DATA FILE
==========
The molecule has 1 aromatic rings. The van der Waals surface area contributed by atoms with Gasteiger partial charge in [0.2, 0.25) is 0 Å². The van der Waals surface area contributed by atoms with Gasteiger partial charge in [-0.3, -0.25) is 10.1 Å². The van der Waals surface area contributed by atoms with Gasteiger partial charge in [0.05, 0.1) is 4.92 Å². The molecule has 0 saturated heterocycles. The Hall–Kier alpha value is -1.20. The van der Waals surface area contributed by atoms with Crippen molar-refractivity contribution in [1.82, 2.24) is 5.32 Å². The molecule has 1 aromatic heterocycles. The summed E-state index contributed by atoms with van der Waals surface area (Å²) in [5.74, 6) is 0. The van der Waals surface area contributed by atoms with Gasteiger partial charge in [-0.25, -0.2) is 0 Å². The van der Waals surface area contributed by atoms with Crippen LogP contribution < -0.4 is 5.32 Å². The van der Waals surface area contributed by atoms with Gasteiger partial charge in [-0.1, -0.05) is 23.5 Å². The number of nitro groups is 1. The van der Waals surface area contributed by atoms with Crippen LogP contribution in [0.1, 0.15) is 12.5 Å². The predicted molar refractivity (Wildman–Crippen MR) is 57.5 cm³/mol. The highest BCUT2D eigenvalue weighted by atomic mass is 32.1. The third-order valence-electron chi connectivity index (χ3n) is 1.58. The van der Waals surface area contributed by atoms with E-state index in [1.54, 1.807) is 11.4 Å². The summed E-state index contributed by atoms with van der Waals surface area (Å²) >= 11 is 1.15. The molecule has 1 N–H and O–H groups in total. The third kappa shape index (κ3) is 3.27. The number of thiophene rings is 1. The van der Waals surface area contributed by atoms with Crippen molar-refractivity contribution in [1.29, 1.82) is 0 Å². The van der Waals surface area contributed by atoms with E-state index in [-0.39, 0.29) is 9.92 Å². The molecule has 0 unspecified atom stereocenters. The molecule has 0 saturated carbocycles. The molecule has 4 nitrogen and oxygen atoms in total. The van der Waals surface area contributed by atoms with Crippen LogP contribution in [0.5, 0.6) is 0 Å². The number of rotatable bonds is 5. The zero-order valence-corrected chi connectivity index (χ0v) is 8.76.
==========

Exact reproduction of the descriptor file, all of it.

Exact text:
The molecule has 1 aromatic rings. The van der Waals surface area contributed by atoms with Gasteiger partial charge in [0.2, 0.25) is 0 Å². The van der Waals surface area contributed by atoms with Gasteiger partial charge in [-0.3, -0.25) is 10.1 Å². The van der Waals surface area contributed by atoms with Gasteiger partial charge in [0.05, 0.1) is 4.92 Å². The molecule has 0 saturated heterocycles. The Hall–Kier alpha value is -1.20. The van der Waals surface area contributed by atoms with Crippen molar-refractivity contribution in [1.82, 2.24) is 5.32 Å². The molecule has 1 aromatic heterocycles. The summed E-state index contributed by atoms with van der Waals surface area (Å²) in [5.74, 6) is 0. The van der Waals surface area contributed by atoms with Gasteiger partial charge in [-0.25, -0.2) is 0 Å². The van der Waals surface area contributed by atoms with Crippen LogP contribution < -0.4 is 5.32 Å². The van der Waals surface area contributed by atoms with Gasteiger partial charge in [-0.1, -0.05) is 23.5 Å². The number of nitro groups is 1. The van der Waals surface area contributed by atoms with Crippen LogP contribution in [0.1, 0.15) is 12.5 Å². The predicted molar refractivity (Wildman–Crippen MR) is 57.5 cm³/mol. The highest BCUT2D eigenvalue weighted by atomic mass is 32.1. The third-order valence-electron chi connectivity index (χ3n) is 1.58. The van der Waals surface area contributed by atoms with E-state index in [1.54, 1.807) is 11.4 Å². The summed E-state index contributed by atoms with van der Waals surface area (Å²) >= 11 is 1.15. The molecule has 1 N–H and O–H groups in total. The third kappa shape index (κ3) is 3.27. The number of thiophene rings is 1. The van der Waals surface area contributed by atoms with Crippen molar-refractivity contribution in [1.29, 1.82) is 0 Å². The van der Waals surface area contributed by atoms with E-state index in [-0.39, 0.29) is 9.92 Å². The molecule has 0 unspecified atom stereocenters. The molecule has 0 saturated carbocycles. The molecule has 4 nitrogen and oxygen atoms in total. The van der Waals surface area contributed by atoms with Crippen LogP contribution in [0.5, 0.6) is 0 Å². The number of rotatable bonds is 5. The zero-order valence-corrected chi connectivity index (χ0v) is 8.76.